How could this corruptive practice become blackmailing? In China, the media have powerful influence over moral issues, as discovered by Hua (Hua 2000). For some business operating immorally or illegally, disclosure of their malpractice on mass media will bring them crisis in public relations and finance. In order to cover up the truth, they often offer money to buy silence. Finding it a easy way to earn more money, the media usually hand the criticism report to the relevant business for confirmation. It is not blackmailing, the media assert, only for confirmation. However, as a game rule understood mutually, businessmen would rather pay ‘money for eliminating unluckiness ’(pocai xiaozai), as a Chinese proverb says. Thus, the blackmailing-like deal is done at last. These practices, as long as not done for self-interest, are seldom heavily punished by the authorities. An ‘internal criticism’ (neibu piping) and a ‘written regret letter’ (shumian jiantao) by the media leader to the authority is usually enough (Personal Interview, 30 January, 2007).

In order to squeeze the market, some newspapers establish reporter stations nationwide or province-wide. Newspapers claimed that the mission of these stations is to collect news, however, their main function is to collect money from companies. Last year, The State Administration for Press and Publications (SPPA) punished several newspapers who blackmail companies through their reporter stations(Yu 2007).

When the media practice corruption themselves, how could the public expect well behavior from journalists? According to a survey conducted in 1997(Yu 1997), about 66% of the surveyed journalists agree to sell advertisement for their employers. This consensus increases the posibility of touching the bottom line—blackmailing for one’s own benefit.

The Root of Ethical Issues in Chinese Journalism

As analyzed above, the ethical issues arise from Chinese journalism is personal and institutional. But the root of them is the media system, which changed significantly since late 1970s.

In the Maoist era, Chinese media were simply political organs for the use of propaganda and ‘mouthpiece’ of the Party. In the 1990s, the Party decided to severe media subsidies and push media to scramble for advertising revenues in the commercial sea(Chin-Chuan 2000). Or, as Zhao(Zhao 2004) argued, ‘China’s once state-subsidized and Party-controlled propaganda organs are rapidly transforming themselves into advertisement-based and market-driven capitalistic media enterprises under Party ownership…’ Since then, the Chinese media have served ‘two masters’, the Party and the masses. This can be better understood by figure 1 illustrated by Yong (Yong 2000).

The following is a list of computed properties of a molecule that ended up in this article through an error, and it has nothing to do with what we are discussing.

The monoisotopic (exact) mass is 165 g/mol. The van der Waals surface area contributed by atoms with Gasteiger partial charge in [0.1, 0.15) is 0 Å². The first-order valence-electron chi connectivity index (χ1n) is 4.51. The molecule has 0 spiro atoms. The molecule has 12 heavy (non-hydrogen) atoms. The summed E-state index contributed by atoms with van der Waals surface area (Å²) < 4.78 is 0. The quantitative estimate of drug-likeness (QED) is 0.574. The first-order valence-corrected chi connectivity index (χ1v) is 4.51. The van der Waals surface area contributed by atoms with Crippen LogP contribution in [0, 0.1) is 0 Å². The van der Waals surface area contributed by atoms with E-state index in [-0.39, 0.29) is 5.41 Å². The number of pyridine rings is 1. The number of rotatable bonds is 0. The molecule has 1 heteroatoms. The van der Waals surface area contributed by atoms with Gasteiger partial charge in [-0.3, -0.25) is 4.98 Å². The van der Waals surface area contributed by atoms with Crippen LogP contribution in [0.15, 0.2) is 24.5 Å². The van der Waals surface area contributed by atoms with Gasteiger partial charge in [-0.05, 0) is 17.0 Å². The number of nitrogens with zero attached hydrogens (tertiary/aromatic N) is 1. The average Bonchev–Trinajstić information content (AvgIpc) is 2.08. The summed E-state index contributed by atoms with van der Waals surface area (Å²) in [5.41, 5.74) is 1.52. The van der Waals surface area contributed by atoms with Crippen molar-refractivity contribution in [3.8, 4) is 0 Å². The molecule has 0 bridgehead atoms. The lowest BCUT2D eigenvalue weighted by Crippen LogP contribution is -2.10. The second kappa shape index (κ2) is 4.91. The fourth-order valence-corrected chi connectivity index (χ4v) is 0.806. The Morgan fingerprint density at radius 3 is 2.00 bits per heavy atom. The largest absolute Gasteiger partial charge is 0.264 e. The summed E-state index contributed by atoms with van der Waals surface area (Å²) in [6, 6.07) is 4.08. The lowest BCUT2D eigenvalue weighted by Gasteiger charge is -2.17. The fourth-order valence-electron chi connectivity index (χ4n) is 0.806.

Chinese Media System

Figure 1: Chinese Media System.

As shown on Figure 1, the dual compulsions of Party-state control and market imperative have significantly transformed the structure of the Chinese media. Being a ‘mouse piece’, media should take extreme cautions to keep ‘political safety’. This means that they must eliminate any reports conflicting with the Party’s interest and must propagandize the Party’s voice when needed. Any breach of these rules, would be regarded as a more serious misconduct, and would lead to serious consequence, from sacking the boss to closure.

As a result, Chinese media tend to stay away from politics and are disinclined to report domestic social conflicts. They rush to market, with profit motive as a driving force(Zhao 2004). However, since too many media competing in the underdeveloped market, the competition between media outlets affiliated with various Party state units is intense. This zero-sum game certainly created winners and losers. For the losers they have to struggle to survive by malpractice. Although the winners seldom use blackmailing, they sometimes use bribery to sustain their market share.

How about the journalists? Most of them practically cooperate with their employers, obey the Party and favor their advertisers. Some argued that their increased economic and social isolation from the low classes and their increased materialism are likely to make them a ‘silent partner’ (Zhao 2004). It is incorrect to deny courageous and virtuous journalists exist in China. In fact, some journalists use blogs to express their true feeling and tell the truth. The murder of Mr. Lan was first reported in Tianya site using a fake name, which was believed to belong to an anonymous reporter.

How to Resolve the Ethical Issue?

The ethical issues severely damage the image of media and reduce their accountability. The hot debates about the Lan case, on one hand is pouring fury towards illegal businessmen, on the other hand is expressing discontent with the media. To solve these ethical problems is nonetheless easy.